The Daily Star
---- — If you’ve been paying attention to the debate over the Common Core curriculum, you can be forgiven for thinking that “module” is becoming a dirty word.
The term refers to sample lesson plans that the state Department of Education has provided to schools across New York to help teachers prepare students for the newly rigorous math and English tests.
Sounds innocent enough, right?
But here is what longtime Oneonta teacher Ken Sider of Riverside Elementary School had to say about the modules back in September:
“Modules prevent a teacher from shaping the learning environment in ways that are responsive to children’s interests, passions, and, most importantly, their individual needs. These automated teaching methods eliminate the possibility for wonder, curiosity, and self-direction.”
More recently, Greater Plains first-grade teacher Vicki Lyall said the scripts that teachers are being given to use could result in “the love of teaching being taken from them,” she said, adding: “The one-size-fits-all approach doesn’t meet the needs of all students.”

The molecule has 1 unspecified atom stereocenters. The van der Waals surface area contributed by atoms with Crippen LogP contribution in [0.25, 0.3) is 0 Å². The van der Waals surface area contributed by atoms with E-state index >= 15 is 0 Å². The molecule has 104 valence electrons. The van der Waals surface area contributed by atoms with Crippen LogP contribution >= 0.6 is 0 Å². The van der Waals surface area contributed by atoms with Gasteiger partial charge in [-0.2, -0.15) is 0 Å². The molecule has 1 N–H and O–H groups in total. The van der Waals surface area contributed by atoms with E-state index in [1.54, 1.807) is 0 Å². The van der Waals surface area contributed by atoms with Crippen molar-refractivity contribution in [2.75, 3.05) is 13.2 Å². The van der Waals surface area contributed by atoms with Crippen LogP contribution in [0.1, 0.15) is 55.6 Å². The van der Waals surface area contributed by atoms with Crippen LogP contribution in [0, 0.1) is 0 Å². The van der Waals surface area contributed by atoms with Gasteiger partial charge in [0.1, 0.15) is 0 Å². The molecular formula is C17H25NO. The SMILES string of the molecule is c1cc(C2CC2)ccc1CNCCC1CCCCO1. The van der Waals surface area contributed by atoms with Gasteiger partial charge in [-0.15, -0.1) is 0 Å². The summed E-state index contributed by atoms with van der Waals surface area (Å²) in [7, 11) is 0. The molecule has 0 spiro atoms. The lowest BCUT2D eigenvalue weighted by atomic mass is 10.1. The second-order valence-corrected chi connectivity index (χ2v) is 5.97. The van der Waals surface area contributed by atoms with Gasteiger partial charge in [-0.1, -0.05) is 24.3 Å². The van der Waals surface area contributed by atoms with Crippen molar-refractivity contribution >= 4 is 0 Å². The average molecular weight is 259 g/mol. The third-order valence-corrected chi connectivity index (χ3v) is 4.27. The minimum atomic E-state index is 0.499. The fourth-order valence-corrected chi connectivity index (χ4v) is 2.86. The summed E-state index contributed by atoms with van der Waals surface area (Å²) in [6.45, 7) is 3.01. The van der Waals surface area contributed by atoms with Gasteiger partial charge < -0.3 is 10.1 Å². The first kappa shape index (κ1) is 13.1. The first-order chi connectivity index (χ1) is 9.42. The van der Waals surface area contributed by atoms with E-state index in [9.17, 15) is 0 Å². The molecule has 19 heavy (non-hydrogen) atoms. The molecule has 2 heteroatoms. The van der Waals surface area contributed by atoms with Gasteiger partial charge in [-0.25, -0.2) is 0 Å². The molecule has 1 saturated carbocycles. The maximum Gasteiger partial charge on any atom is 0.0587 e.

Much of the ire over modules has been directed at state Education Commissioner John King. True, by canceling a series of forums on the Common Core after one got out of hand, King appeared cowardly and unwilling to confront his critics.
But it’s worth noting exactly what King’s department has to say about how these modules are meant to be used.
“In order to assist schools and districts with the implementation of the Common Core, NYSED has provided curriculum modules and units ... that can be adopted or adapted for local purposes,” a statement on the department’s website reads.
OK, so the italics are ours. But you get the point.
It’s easy to criticize the modules as being insufficient tools that could never replace an individual teacher’s judgment and abilities to guide his or her students.
But if that’s how they are being used in your local school district, it’s a bit unfair to blame King for that.
True, it’s asking a lot to expect teachers to deviate from these lesson plans and still be confident that they are adequately preparing their students for the rigorous tests that lie ahead. But we have a great deal of faith in the Ken Siders of the world to do just that.
We look forward to the results of efforts such as the Oneonta School District’s panel of educators, which has been tasked with addressing concerns from the community about the modules. And we encourage all districts to have the courage to “adapt, not adopt,” as the state has suggested. It’s a leap of faith, but knowing the quality of teachers we are so lucky to have in many of our schools, it is one we think will be rewarded.